The surveillance state
The following unsigned editorial appeared in the July 1 issue of America magazine, a national Catholic weekly magazine run by the Jesuits. There are few words that arouse more suspicion among a properly skeptical public than "Trust us; we're doing what is best for you." But these have been the insufficient assurances offered by the Obama administration and members of Congress about the activities of the National Security Agency, even as more questions are raised about the breadth of the NSA's Internet spying and the Orwellian infrastructure it has been constructing since at least 2006.
At one with our wounded warriors
The time the cyclists made riding day and night was astonishing, but so was the determination of the wounded troops with missing limbs and legs who propelled themselves and finished the grueling course. In five days, a group supporting the Wounded Warrior Project bicycled from California to Annapolis, Md., in honor of the wounded men and women troops who risked life and limbs for our security. Some of the riders included wounded troops.
What we learn at our parents’ side
My father was a scientist, a microbiologist to be specific. To be even more specific, he enjoyed working with animals. He spent most of his time making sure farm animals were healthy, not only for their safety, but also for the safety of others. The animal that amazed him the most, however, didn't have hooves. It had claws. My father was fascinated with lobsters.
Adventures in parenting, Catholic style
I have to confess I had heard the term "Gangnam style" for quite a while but paid no attention to it until the family's youngest generation clued me in (in case you don't know, it refers to a song and accompanying video by a South Korean rapper named Psy). As far as I can tell, it's the equivalent of the Macarena. Talk of "Gangnam style" had me considering which style I know. The style I know is parenting, Catholic style. And it goes like this:
Reflecting on sacrifices of others 50 years into the priesthood
The privilege of being a priest hit me powerfully recently when I was part of an assembly of priests who gathered to celebrate their respective ordination anniversaries at a concelebrated Mass. It made me think of all our contributions. Priests serve all over the world and have long been part of good and bad moments in history.
Discarding fear in the image we develop of God
Years ago, I was shopping with an older relative. After a clerk rang up her purchase, my relative realized there was a mistake and she'd been given 75 cents extra change. This must have been in the days before the idiot-proof checkout machines that allow folks who can't add to nonetheless successfully complete a transaction. When my shopping companion saw the mistake, she alerted the clerk and handed back the extra change. I thought this was the honorable thing to do because I believe in the old adage that the person who is honest in small matters is also honest in large ones. I must have made some comment to that effect.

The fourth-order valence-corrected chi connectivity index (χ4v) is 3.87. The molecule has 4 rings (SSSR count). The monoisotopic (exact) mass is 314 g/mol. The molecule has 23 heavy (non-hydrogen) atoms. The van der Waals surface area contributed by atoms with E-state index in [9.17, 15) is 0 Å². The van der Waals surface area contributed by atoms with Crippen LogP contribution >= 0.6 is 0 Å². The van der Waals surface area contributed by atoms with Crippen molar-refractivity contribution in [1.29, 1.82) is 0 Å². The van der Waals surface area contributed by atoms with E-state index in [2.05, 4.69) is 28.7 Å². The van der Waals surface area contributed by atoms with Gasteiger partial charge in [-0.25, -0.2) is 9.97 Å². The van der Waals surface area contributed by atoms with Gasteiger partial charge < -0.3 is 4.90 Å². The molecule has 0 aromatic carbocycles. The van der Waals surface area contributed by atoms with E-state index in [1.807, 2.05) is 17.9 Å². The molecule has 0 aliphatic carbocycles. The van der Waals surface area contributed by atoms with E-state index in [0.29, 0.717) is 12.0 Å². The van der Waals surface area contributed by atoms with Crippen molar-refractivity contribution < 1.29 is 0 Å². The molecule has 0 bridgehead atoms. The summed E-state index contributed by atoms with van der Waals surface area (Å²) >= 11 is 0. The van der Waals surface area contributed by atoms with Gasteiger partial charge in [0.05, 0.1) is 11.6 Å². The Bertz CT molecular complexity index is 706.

Fear is good in some instances, but not when it stunts our potential
Are you afraid of the dark? Almost everyone is, at some point. Sometimes when we're young, we're absolutely convinced that monsters are living under our bed. But, as we grow up, so do the monsters. They move out of the dark corners of our closets and into other parts of our lives. They show up when we're lost. They stand around and taunt us when we have to make a class presentation or ask our crush out on a date.
The meaning of mendacity
I remember using the word "mendacity" in a passing comment during a lecture on contemporary business ethics; I may even have used the word "mendacious" in describing an auditor's complicity in filing a false income statement. In any case, a mid-level manager later came up to me and said, "You used a word that I never heard before -- 'mendacity' -- what does it mean?"
Don’t be holier than the pope
The Catholic Campaign for Human Development, the official domestic anti-poverty agency of the U.S. Conference of Catholic Bishops, works to break the cycle of poverty by helping people help themselves. It has been doing good deeds for more than four decades. It has also been the subject of repeated criticism by those who say the agency does not directly help the poor and works for social change. The most recent criticisms focus on the agency's grants made to coalitions, not all of whose member organizations support all Catholic positions on social issues.
The past worries about parenting turned into joy
Before we had children, my husband was deeply worried about whether he would be a good father. It is the biggest responsibility to bring a person into the world: to raise, guide, nurture and love him or her. As an only child who majored in industrial engineering modeling and estimating complex systems, David thought the "learn as you go" approach was laden with opportunities for mistakes. I, who came from a family of six children, assured him that children are resilient; they don't need perfect parents, just sensible ones.